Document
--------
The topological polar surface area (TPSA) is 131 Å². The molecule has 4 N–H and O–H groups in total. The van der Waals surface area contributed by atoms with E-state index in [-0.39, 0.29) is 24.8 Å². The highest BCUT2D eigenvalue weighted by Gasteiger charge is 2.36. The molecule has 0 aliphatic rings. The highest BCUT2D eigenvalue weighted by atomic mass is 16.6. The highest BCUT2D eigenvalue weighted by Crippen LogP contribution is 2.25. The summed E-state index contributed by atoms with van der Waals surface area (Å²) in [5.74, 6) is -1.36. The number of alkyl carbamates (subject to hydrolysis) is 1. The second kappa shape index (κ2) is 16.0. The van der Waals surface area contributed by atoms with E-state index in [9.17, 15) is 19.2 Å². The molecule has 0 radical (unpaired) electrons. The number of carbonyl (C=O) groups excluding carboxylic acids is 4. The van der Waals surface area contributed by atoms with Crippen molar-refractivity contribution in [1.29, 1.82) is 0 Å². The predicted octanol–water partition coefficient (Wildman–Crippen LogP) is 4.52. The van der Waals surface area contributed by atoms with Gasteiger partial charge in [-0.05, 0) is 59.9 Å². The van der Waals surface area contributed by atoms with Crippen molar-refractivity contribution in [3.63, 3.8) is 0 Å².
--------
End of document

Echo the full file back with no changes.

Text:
The topological polar surface area (TPSA) is 131 Å². The molecule has 4 N–H and O–H groups in total. The van der Waals surface area contributed by atoms with E-state index in [-0.39, 0.29) is 24.8 Å². The highest BCUT2D eigenvalue weighted by Gasteiger charge is 2.36. The molecule has 0 aliphatic rings. The highest BCUT2D eigenvalue weighted by atomic mass is 16.6. The highest BCUT2D eigenvalue weighted by Crippen LogP contribution is 2.25. The summed E-state index contributed by atoms with van der Waals surface area (Å²) in [5.74, 6) is -1.36. The number of alkyl carbamates (subject to hydrolysis) is 1. The second kappa shape index (κ2) is 16.0. The van der Waals surface area contributed by atoms with E-state index in [9.17, 15) is 19.2 Å². The molecule has 0 radical (unpaired) electrons. The number of carbonyl (C=O) groups excluding carboxylic acids is 4. The van der Waals surface area contributed by atoms with Crippen molar-refractivity contribution in [1.29, 1.82) is 0 Å². The predicted octanol–water partition coefficient (Wildman–Crippen LogP) is 4.52. The van der Waals surface area contributed by atoms with Gasteiger partial charge in [-0.05, 0) is 59.9 Å². The van der Waals surface area contributed by atoms with Crippen molar-refractivity contribution in [3.63, 3.8) is 0 Å².